This is our truth, tell us yours
CN; contains discussion of child death and suffering.
My Twitter timeline is noisy this morning with those who think they have to protest about the sharing of pictures of a dead Syrian refugee, a child, alone and drowned on a beach, and those who think I need to see a picture of a dead Syrian refugee, a child, alone and drowned on a beach, to understand the crisis we face in Syria, and elsewhere in the world.
The tabloid press, all the press, have long used pictures to shock as a component of news coverage. My mother and father argued over whether I should have been allowed to see the 1970s equivalent of this picture, just as they argued over whether we children should be allowed to see the eharse that came to carry away a neighbour. You could not close the curtains to a picture on the front page of the Daily Mirror in quite the same way though. It was a photograph of a Vietnamese child, a girl, her skin on fire after US aircraft napalmed her village, running down the road, screaming. You could see, even in low res monochrome, the pain, the fear, the anguish, the horror, and the mind numbing atrocity that was civilized men remotely torturing civilians in pursuit of a war they could not win.
That picture was my personal Guernica, and remembering it now, my eyes are full of tears.
The idea that we can pass by on the other side, averting our eyes, as if we are not accountable for the things that we choose not to see, has never been tenable. To paraphrase John Donne, by considering the dangers faced by others, we understand better the dangers we face. The danger that we become so hardened to the suffering of others is that we, in turn, will find no-one to stand with us when we suffer. Donne, of course, beloved for his language, was a christian who believed that our sufferings could bring us closer to God. I know nothing of that, but I do know that if we turn our heads away from the suffering of others we come another step closer to evil, not the personified caricature evil of the devil and all his works, but the creeping atomized evil of a society where will no-one will offer us a hand when we fall, but will instead take all the steps necessary to pass by on the other side of the road.
The same logic that says we cannot afford to accommodate refugees from Syria says we cannot afford a National Health Service or life saving drugs for cancer sufferers. In other news, a house in London is up for sale for £250million pounds; its ownership is concealed behind a company in the British Virgin Islands so that the owners can avoid paying stamp duty or taxes on the profits they make from the house.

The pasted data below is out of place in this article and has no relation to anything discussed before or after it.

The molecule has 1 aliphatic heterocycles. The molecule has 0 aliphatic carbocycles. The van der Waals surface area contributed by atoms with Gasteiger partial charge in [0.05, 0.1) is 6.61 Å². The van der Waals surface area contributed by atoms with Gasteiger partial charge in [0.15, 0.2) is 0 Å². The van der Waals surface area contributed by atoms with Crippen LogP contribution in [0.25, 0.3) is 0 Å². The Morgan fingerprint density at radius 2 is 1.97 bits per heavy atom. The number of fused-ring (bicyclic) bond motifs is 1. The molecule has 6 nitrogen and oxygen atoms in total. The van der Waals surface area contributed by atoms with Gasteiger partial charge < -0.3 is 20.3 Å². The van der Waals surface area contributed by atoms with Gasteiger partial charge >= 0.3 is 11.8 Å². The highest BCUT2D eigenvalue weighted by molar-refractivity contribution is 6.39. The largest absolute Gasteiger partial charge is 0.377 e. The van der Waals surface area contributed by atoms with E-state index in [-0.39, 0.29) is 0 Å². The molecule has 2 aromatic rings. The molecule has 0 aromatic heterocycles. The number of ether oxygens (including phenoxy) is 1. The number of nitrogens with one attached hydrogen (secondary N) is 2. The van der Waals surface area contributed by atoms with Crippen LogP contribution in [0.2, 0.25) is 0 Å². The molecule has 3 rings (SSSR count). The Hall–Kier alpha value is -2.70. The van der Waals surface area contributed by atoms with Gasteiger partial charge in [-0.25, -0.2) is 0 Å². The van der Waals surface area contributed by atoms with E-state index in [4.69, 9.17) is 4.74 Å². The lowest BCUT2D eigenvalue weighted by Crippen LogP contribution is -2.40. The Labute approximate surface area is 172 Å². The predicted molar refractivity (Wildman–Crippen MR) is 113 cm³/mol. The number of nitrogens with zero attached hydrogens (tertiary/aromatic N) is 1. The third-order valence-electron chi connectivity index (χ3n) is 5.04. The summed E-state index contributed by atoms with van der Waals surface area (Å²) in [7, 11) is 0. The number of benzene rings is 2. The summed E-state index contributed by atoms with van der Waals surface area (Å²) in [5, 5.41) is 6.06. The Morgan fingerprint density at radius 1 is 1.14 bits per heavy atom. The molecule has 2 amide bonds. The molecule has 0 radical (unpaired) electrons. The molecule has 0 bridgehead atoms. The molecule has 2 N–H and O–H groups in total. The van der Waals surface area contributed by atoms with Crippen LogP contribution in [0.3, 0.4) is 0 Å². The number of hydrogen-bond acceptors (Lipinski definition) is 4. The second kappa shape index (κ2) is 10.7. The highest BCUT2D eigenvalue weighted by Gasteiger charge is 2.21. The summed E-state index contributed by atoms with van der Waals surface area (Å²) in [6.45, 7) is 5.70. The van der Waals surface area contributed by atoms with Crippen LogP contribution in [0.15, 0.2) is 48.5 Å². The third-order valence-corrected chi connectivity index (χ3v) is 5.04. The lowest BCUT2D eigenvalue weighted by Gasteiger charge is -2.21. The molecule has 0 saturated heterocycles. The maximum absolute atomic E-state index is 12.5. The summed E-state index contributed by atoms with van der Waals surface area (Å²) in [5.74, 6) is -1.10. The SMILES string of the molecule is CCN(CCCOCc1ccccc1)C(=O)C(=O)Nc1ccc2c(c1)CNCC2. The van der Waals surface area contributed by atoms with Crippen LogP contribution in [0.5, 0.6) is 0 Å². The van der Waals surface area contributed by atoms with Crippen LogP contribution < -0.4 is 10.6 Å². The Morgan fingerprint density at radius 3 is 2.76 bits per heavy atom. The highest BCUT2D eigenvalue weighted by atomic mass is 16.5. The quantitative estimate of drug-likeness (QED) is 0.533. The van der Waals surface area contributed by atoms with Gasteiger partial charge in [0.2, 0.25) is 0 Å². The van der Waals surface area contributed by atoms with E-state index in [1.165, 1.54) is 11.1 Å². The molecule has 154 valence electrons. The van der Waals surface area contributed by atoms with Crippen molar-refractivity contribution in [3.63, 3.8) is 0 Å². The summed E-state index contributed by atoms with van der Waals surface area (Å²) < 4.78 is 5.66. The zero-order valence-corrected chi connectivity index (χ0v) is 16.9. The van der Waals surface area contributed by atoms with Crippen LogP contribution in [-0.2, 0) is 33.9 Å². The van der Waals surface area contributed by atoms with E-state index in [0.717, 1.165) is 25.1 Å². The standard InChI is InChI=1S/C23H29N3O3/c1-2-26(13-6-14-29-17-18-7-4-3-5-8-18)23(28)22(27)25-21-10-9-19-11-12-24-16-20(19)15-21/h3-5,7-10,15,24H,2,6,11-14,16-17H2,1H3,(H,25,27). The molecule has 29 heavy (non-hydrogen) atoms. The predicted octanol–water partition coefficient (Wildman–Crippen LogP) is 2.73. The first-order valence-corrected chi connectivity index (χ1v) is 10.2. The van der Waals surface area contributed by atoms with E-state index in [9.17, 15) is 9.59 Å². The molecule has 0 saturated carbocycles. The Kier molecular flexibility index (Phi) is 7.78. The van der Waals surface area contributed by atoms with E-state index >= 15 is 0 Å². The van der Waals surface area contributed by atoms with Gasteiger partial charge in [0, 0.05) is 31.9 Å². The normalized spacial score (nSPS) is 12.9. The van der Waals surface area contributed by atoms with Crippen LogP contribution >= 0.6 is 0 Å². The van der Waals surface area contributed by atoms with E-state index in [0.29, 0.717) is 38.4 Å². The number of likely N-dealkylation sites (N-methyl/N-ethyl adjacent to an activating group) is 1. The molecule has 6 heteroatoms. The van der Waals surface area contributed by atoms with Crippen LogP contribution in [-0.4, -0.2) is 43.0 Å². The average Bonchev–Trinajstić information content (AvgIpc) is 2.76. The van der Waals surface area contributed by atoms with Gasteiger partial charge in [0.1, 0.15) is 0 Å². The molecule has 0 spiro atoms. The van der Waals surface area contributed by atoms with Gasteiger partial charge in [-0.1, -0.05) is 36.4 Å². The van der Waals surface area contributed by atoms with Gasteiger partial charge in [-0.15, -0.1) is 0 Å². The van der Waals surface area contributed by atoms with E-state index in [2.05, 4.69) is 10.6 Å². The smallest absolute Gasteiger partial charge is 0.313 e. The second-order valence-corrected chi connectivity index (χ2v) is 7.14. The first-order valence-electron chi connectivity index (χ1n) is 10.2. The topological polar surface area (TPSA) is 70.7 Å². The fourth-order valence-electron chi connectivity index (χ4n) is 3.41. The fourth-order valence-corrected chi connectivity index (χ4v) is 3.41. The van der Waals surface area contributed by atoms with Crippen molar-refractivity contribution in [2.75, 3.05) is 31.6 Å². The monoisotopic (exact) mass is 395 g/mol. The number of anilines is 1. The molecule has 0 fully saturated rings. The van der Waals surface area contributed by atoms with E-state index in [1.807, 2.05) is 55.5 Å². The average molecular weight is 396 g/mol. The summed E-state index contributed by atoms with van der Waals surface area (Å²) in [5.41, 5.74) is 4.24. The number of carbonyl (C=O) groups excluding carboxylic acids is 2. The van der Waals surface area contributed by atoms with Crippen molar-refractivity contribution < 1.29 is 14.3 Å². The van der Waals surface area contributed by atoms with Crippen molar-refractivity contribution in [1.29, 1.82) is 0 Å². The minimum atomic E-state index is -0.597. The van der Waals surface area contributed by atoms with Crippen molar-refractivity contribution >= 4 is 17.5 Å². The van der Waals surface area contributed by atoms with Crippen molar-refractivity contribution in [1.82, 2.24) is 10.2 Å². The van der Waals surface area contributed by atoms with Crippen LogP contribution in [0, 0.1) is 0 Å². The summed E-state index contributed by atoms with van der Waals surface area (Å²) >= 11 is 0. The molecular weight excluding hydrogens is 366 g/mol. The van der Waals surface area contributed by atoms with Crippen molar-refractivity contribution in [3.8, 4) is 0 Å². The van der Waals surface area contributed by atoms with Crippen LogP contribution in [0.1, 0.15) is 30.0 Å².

I have some sympathy with those who say that they do not need to see that picture, that Syrian child, alone on that beach, to understand the depth and reality of the suffering that is at the heart of the refugee crisis. My problem is this. When members of my family were dying, not so many years ago, I did not look away. I sat by the bedside, talking, holding hands, remembering the person and sharing their suffering, not flinching from the waxpaper thinness of their skin or the way the cough, the convulsing death rattle cough shook their spine like a bronchial tsunami. I was always conscious of the last lines of Evans, by R S Thomas
That Syrian child, stranded on the vast and lonely shores of our continent, as much deserves my unflinching gaze, my unconditional love, as the parent who left me behind to try to be, as they were, an activist for a better, more kindly world, where the tolling of the bell is a call to action, not a reason to close the curtains in case the children be scarred by the sight of the hearse.
While we have plenty, while we have empty offices and second homes and houses bigger than football pitches owned by tax avoiding offshore companies, we also have room for the dispossessed, the frightened, the scared, the scarred and the exiles. If we choose to look away, we will become exiles from ourselves, abandoning humanity for the cold, sterile comfort of our possessions.